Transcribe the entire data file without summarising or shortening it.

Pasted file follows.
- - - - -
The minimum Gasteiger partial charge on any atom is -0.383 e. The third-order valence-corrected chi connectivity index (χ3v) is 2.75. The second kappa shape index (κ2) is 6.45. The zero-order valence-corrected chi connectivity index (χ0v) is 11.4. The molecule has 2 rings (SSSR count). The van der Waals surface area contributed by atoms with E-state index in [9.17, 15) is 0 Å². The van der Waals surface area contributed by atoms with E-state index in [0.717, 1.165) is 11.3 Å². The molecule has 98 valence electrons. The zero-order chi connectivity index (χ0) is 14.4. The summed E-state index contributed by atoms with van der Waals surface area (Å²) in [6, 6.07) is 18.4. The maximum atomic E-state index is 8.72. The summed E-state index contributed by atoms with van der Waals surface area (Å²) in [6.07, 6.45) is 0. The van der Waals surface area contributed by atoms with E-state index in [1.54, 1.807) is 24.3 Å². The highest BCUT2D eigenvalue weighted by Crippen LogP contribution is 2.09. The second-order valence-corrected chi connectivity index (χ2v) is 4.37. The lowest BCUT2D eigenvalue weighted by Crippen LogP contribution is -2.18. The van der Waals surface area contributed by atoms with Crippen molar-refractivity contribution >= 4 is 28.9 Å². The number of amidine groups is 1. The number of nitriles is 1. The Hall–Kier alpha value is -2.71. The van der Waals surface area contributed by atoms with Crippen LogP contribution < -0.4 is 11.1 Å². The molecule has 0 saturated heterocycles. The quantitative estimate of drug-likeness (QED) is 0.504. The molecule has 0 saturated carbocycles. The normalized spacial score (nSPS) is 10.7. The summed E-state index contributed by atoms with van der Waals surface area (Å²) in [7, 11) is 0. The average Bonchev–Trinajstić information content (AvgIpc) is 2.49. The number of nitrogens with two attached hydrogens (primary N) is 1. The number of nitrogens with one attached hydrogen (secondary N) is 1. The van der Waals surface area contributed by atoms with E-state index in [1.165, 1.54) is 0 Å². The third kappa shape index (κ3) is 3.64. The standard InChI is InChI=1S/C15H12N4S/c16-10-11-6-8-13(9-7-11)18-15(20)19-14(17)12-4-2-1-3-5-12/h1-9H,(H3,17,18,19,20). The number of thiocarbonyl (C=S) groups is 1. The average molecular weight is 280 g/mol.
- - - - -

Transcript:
The minimum Gasteiger partial charge on any atom is -0.383 e. The third-order valence-corrected chi connectivity index (χ3v) is 2.75. The second kappa shape index (κ2) is 6.45. The zero-order valence-corrected chi connectivity index (χ0v) is 11.4. The molecule has 2 rings (SSSR count). The van der Waals surface area contributed by atoms with E-state index in [9.17, 15) is 0 Å². The van der Waals surface area contributed by atoms with E-state index in [0.717, 1.165) is 11.3 Å². The molecule has 98 valence electrons. The zero-order chi connectivity index (χ0) is 14.4. The summed E-state index contributed by atoms with van der Waals surface area (Å²) in [6, 6.07) is 18.4. The maximum atomic E-state index is 8.72. The summed E-state index contributed by atoms with van der Waals surface area (Å²) in [6.07, 6.45) is 0. The van der Waals surface area contributed by atoms with E-state index in [1.54, 1.807) is 24.3 Å². The highest BCUT2D eigenvalue weighted by Crippen LogP contribution is 2.09. The second-order valence-corrected chi connectivity index (χ2v) is 4.37. The lowest BCUT2D eigenvalue weighted by Crippen LogP contribution is -2.18. The van der Waals surface area contributed by atoms with Crippen molar-refractivity contribution >= 4 is 28.9 Å². The number of amidine groups is 1. The number of nitriles is 1. The Hall–Kier alpha value is -2.71. The van der Waals surface area contributed by atoms with Crippen LogP contribution < -0.4 is 11.1 Å². The molecule has 0 saturated heterocycles. The quantitative estimate of drug-likeness (QED) is 0.504. The molecule has 0 saturated carbocycles. The normalized spacial score (nSPS) is 10.7. The summed E-state index contributed by atoms with van der Waals surface area (Å²) in [7, 11) is 0. The average Bonchev–Trinajstić information content (AvgIpc) is 2.49. The number of nitrogens with two attached hydrogens (primary N) is 1. The number of nitrogens with one attached hydrogen (secondary N) is 1. The van der Waals surface area contributed by atoms with E-state index in [1.165, 1.54) is 0 Å². The third kappa shape index (κ3) is 3.64. The standard InChI is InChI=1S/C15H12N4S/c16-10-11-6-8-13(9-7-11)18-15(20)19-14(17)12-4-2-1-3-5-12/h1-9H,(H3,17,18,19,20). The number of thiocarbonyl (C=S) groups is 1. The average molecular weight is 280 g/mol.